Deregulation of methionine metabolism as determinant of progression and prognosis of hepatocellular carcinoma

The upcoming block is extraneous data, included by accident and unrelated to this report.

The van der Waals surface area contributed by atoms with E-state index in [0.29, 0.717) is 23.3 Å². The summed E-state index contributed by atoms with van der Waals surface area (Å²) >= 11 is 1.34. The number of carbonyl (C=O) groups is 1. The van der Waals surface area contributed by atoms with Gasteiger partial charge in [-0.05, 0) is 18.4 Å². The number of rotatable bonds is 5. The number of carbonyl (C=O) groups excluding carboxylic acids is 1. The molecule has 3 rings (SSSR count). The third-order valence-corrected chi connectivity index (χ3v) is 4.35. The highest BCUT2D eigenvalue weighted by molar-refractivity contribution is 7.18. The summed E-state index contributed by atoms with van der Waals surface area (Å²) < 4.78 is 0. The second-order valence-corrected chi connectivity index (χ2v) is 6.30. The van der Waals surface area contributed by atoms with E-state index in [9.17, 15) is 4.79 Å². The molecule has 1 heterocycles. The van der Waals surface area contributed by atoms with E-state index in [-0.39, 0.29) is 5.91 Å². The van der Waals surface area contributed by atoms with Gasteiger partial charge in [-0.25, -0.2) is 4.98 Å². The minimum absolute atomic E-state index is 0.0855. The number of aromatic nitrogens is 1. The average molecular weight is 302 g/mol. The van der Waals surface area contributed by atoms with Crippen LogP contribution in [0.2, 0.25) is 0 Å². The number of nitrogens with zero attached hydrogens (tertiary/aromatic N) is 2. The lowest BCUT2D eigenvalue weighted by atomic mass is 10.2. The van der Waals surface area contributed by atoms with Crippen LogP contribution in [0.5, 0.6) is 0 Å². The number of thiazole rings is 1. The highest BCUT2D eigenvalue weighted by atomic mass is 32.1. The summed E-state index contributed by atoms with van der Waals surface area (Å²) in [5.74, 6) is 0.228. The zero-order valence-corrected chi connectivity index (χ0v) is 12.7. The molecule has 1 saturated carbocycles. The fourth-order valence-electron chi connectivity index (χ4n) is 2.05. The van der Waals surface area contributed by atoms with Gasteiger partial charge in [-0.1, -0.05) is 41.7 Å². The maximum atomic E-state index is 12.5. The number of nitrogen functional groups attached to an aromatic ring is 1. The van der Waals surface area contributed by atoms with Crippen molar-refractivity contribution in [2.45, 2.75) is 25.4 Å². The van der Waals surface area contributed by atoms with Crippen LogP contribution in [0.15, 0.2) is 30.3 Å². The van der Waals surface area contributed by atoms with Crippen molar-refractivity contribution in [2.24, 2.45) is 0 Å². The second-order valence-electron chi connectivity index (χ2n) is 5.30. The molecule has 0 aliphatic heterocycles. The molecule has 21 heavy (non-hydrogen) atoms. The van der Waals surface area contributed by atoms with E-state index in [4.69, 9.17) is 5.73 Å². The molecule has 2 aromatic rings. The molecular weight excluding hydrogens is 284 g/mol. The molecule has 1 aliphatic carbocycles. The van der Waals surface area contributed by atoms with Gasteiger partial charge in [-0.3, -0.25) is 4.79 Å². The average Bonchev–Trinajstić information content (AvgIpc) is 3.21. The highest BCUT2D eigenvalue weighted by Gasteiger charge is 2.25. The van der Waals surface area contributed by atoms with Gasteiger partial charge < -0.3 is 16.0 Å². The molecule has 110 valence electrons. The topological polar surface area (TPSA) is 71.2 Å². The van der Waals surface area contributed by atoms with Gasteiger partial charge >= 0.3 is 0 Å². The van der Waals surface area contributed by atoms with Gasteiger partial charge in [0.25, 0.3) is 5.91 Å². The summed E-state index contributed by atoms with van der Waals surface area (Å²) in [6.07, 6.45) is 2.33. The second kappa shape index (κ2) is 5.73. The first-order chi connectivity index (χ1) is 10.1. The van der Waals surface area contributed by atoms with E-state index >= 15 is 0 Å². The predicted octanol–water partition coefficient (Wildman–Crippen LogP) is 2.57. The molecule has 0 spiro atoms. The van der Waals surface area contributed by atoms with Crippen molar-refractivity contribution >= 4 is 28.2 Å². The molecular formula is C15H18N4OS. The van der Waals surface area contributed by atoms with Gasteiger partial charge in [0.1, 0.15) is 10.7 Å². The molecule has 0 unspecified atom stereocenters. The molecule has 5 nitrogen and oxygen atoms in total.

The under-regulation of liver-specific MAT1A gene codifying for S-adenosylmethionine (SAM) synthesizing isozymes MATI/III, and the up-regulation of widely expressed MAT2A, MATII isozyme occurs in hepatocellular carcinoma (HCC). MATα1:MATα2 switch strongly contributes to the fall in SAM liver content both in rodent and human liver carcinogenesis. SAM administration to carcinogen-treated animals inhibits hepatocarcinogenesis. The opposite occurs in Mat1a-KO mice, in which chronic SAM deficiency is followed by HCC development. This review focuses upon the changes, induced by the MATα1:MATα2 switch, involved in HCC development. In association with MATα1:MATα2 switch there occurs, in HCC, global DNA hypomethylation, decline of DNA repair, genomic instability, and deregulation of different signaling pathways such as overexpression of c-MYC (avian myelocytomatosis viral oncogene homolog), increase of polyamine (PA) synthesis and RAS/ERK (Harvey murine sarcoma virus oncogene homolog/extracellular signal-regulated kinase), IKK/NF-kB (I-k kinase beta/nuclear factor kB), PI3K/AKT, and LKB1/AMPK axes. Furthermore, a decrease in MATα1 expression and SAM level induces HCC cell proliferation and survival. SAM treatment in vivo and enforced MATα1 overexpression or MATα2 inhibition, in cultured HCC cells, prevent these changes. A negative correlation of MATα1:MATα2 and MATI/III:MATII ratios with cell proliferation and genomic instability and a positive correlation with apoptosis and global DNA methylation are present in human HCC. Altogether, these data suggest that the decrease of SAM level and the deregulation of MATs are potential therapeutic targets for HCC.